One of our favorite trend reports of the year has been released. Mary Meeker's report covers the internet in its entirety - extending beyond digital commerce. But, as it is where our stores reside, we anticipate and devour the broader market information that Ms Meeker provides. A few takeaways:Read More
Moral licensing is a term commonly used in social psychology and marketing, referring to the unconscious way in which we are less conscious of immoral behavior, after acting in a moral way. For example in one study where customers viewed a 40-second video praising their actions, 33.3 percent of those customers bought eco-friendly batteries. Those who saw a similar video, this time praising the company's efforts, purchased the eco-friendly batteries 69.6 percent of the time.
Moral licensing has growing significance in the retail industry today, as more brands focus on sustainable and corporate social responsibility marketing. Maryam Kouchaki and Ata Jami reported for Harvard Business Review that corporate philanthropy reached $18.5 billion in 2015, and cause-related marketing increased to about $2 billion in 2016. In the short-term, if brands and retailers want to effect altruistic consumer behavior, we will use messaging that asks for a commitment to a cause, rather than praising customers for their dedication.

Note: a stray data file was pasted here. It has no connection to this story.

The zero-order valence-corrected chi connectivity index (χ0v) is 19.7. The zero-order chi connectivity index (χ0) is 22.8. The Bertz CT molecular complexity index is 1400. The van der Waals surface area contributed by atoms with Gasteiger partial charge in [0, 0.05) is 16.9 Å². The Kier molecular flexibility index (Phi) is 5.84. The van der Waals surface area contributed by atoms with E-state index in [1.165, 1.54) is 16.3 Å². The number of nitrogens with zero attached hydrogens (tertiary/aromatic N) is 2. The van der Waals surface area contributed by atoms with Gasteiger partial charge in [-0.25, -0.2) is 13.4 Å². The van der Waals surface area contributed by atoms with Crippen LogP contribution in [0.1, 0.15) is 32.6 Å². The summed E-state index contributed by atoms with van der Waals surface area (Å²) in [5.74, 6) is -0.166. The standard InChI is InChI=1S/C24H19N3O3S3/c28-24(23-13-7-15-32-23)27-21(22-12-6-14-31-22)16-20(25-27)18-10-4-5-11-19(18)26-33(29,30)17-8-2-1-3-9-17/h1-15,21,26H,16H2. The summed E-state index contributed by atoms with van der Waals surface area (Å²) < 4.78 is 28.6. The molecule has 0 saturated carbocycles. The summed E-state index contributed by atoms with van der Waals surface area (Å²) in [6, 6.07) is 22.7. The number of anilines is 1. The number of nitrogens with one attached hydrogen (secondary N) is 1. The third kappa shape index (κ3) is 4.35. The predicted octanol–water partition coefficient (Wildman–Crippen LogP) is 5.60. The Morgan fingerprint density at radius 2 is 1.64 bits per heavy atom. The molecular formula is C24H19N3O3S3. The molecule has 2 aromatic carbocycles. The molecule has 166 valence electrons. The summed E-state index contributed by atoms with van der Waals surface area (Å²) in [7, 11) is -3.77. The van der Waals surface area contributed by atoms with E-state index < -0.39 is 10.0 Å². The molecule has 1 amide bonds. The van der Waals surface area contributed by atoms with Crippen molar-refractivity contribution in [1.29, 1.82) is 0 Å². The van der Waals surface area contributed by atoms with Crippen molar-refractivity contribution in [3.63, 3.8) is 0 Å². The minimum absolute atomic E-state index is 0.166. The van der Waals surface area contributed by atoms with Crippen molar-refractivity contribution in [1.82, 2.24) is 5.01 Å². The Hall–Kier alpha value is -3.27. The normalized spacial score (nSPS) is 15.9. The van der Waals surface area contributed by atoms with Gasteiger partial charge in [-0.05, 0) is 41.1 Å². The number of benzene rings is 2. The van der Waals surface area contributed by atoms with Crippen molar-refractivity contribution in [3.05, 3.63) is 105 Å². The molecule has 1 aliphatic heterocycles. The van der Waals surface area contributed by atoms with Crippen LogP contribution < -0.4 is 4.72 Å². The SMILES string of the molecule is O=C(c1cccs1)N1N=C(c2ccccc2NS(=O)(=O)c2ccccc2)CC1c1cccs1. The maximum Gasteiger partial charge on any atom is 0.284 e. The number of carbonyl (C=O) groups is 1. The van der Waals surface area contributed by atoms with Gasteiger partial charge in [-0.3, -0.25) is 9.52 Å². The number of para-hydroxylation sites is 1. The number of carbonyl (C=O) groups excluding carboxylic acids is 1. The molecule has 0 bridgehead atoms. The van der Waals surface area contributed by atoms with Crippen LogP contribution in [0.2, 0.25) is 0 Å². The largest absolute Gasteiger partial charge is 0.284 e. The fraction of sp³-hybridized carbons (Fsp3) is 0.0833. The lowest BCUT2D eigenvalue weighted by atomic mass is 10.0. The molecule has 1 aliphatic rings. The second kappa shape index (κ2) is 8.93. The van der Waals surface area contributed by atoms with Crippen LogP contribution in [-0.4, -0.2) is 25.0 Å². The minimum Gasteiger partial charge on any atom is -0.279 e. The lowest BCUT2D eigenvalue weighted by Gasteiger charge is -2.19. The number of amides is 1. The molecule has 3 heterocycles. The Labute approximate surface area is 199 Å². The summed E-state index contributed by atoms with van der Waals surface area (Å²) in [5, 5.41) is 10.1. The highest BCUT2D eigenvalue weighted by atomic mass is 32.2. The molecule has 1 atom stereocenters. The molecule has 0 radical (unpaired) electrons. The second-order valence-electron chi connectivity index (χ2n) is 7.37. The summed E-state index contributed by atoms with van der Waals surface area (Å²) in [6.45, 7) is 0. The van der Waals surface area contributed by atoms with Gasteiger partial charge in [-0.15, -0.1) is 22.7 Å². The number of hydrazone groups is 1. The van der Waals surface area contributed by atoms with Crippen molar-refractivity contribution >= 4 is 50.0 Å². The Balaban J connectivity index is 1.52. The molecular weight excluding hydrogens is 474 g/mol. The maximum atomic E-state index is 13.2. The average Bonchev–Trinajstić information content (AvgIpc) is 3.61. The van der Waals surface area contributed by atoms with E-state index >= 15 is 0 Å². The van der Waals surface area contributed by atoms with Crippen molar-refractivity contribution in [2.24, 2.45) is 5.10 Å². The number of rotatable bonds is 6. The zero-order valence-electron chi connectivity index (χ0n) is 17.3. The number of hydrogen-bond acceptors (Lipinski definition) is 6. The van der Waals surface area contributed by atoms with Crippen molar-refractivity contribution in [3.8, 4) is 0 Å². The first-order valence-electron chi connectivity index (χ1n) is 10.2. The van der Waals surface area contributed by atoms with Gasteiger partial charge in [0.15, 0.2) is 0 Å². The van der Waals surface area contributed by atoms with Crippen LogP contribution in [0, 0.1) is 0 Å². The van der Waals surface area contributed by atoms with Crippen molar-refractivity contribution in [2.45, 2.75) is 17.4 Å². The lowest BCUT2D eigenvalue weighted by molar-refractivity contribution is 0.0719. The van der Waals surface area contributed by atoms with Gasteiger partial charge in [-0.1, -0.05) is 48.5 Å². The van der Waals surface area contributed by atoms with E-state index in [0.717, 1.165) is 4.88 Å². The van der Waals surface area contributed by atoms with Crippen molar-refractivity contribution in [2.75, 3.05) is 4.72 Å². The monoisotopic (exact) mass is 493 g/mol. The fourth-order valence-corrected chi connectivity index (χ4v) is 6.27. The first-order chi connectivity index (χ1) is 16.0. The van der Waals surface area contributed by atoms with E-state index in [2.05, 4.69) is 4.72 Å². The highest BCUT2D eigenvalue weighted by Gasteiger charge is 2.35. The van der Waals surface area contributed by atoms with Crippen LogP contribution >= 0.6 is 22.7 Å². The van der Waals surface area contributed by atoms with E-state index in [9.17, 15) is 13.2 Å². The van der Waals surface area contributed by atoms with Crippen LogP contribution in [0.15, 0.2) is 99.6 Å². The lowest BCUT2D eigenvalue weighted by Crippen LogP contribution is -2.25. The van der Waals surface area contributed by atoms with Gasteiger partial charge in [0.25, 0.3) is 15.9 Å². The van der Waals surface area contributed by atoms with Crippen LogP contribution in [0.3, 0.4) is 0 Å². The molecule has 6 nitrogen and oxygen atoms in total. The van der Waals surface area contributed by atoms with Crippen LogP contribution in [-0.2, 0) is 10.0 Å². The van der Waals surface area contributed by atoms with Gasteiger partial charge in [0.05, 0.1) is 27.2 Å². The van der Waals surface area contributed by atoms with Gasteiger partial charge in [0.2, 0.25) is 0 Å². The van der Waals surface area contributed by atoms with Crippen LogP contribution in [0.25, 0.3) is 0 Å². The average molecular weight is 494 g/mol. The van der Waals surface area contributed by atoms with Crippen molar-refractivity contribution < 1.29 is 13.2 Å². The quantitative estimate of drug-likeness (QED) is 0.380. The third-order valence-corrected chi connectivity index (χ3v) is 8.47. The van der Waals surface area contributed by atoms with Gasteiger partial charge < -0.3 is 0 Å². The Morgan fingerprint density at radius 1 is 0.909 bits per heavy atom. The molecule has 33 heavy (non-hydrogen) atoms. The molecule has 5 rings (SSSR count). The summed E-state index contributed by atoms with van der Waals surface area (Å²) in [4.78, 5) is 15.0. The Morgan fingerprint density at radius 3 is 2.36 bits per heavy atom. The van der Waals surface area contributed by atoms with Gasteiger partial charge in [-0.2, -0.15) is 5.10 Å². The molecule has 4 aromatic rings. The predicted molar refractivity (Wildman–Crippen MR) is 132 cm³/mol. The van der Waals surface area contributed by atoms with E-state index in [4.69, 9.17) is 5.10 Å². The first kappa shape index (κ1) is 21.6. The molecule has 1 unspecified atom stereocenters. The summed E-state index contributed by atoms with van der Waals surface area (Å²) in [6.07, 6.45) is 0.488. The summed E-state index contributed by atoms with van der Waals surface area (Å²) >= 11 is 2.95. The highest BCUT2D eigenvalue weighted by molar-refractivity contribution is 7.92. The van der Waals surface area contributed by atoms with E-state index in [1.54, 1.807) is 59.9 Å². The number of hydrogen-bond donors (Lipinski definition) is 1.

Want to learn more about moral licensing?
Uber's head of Economic Research and former economist at Yale, Keith Chen sat with NPR's Shankar Vedantam to talk about dynamic pricing and behavioral economics. This is a must listen for every merchant, buyer and product / brand manager who touches or thinks about pricing.
Patagonia's marketing strategy from The Naked Brand
Patagonia is a US based apparel and equipment retailer, which has a reputation for being environmentally minded - and they are publicly addressing the significant negative impact manufacturing has on the environment. The company has introduced The Footprint Chronicles, which speaks transparently about their supply chain, and the actual effects of making their product. Browse through their site, and read Jeff Rosenblum's article for Fast Company here: